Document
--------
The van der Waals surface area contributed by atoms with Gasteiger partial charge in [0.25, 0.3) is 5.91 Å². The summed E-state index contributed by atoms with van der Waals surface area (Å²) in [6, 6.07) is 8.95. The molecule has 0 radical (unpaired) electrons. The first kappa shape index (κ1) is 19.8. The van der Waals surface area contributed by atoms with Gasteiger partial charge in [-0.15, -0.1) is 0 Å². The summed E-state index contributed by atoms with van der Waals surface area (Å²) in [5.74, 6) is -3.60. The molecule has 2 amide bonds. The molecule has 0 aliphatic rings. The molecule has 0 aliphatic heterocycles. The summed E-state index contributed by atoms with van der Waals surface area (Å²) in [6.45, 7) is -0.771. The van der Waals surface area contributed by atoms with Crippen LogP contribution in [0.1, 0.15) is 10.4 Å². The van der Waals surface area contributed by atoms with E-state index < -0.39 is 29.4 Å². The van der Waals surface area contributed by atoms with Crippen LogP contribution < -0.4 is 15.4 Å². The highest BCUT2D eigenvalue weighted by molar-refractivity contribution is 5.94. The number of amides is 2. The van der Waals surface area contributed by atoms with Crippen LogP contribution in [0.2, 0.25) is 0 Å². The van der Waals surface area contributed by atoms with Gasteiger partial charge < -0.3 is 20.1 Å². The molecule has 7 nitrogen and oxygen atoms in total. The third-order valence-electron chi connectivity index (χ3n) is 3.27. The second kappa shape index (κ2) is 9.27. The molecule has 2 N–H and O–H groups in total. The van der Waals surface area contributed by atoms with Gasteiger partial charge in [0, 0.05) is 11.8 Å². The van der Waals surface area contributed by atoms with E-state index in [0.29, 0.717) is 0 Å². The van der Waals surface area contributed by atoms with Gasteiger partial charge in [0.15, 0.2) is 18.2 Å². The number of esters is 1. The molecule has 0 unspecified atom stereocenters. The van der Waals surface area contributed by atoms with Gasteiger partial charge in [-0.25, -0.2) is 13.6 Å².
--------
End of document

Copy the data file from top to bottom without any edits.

The van der Waals surface area contributed by atoms with Gasteiger partial charge in [0.25, 0.3) is 5.91 Å². The summed E-state index contributed by atoms with van der Waals surface area (Å²) in [6, 6.07) is 8.95. The molecule has 0 radical (unpaired) electrons. The first kappa shape index (κ1) is 19.8. The van der Waals surface area contributed by atoms with Gasteiger partial charge in [-0.15, -0.1) is 0 Å². The summed E-state index contributed by atoms with van der Waals surface area (Å²) in [5.74, 6) is -3.60. The molecule has 2 amide bonds. The molecule has 0 aliphatic rings. The molecule has 0 aliphatic heterocycles. The summed E-state index contributed by atoms with van der Waals surface area (Å²) in [6.45, 7) is -0.771. The van der Waals surface area contributed by atoms with Crippen LogP contribution in [0.1, 0.15) is 10.4 Å². The van der Waals surface area contributed by atoms with E-state index < -0.39 is 29.4 Å². The van der Waals surface area contributed by atoms with Crippen LogP contribution < -0.4 is 15.4 Å². The highest BCUT2D eigenvalue weighted by molar-refractivity contribution is 5.94. The number of amides is 2. The van der Waals surface area contributed by atoms with Crippen LogP contribution in [0.2, 0.25) is 0 Å². The van der Waals surface area contributed by atoms with Gasteiger partial charge < -0.3 is 20.1 Å². The molecule has 7 nitrogen and oxygen atoms in total. The third-order valence-electron chi connectivity index (χ3n) is 3.27. The second kappa shape index (κ2) is 9.27. The molecule has 2 N–H and O–H groups in total. The van der Waals surface area contributed by atoms with Gasteiger partial charge in [0, 0.05) is 11.8 Å². The van der Waals surface area contributed by atoms with E-state index in [0.29, 0.717) is 0 Å². The van der Waals surface area contributed by atoms with Gasteiger partial charge in [0.15, 0.2) is 18.2 Å². The number of esters is 1. The molecule has 0 unspecified atom stereocenters. The van der Waals surface area contributed by atoms with Gasteiger partial charge in [-0.25, -0.2) is 13.6 Å².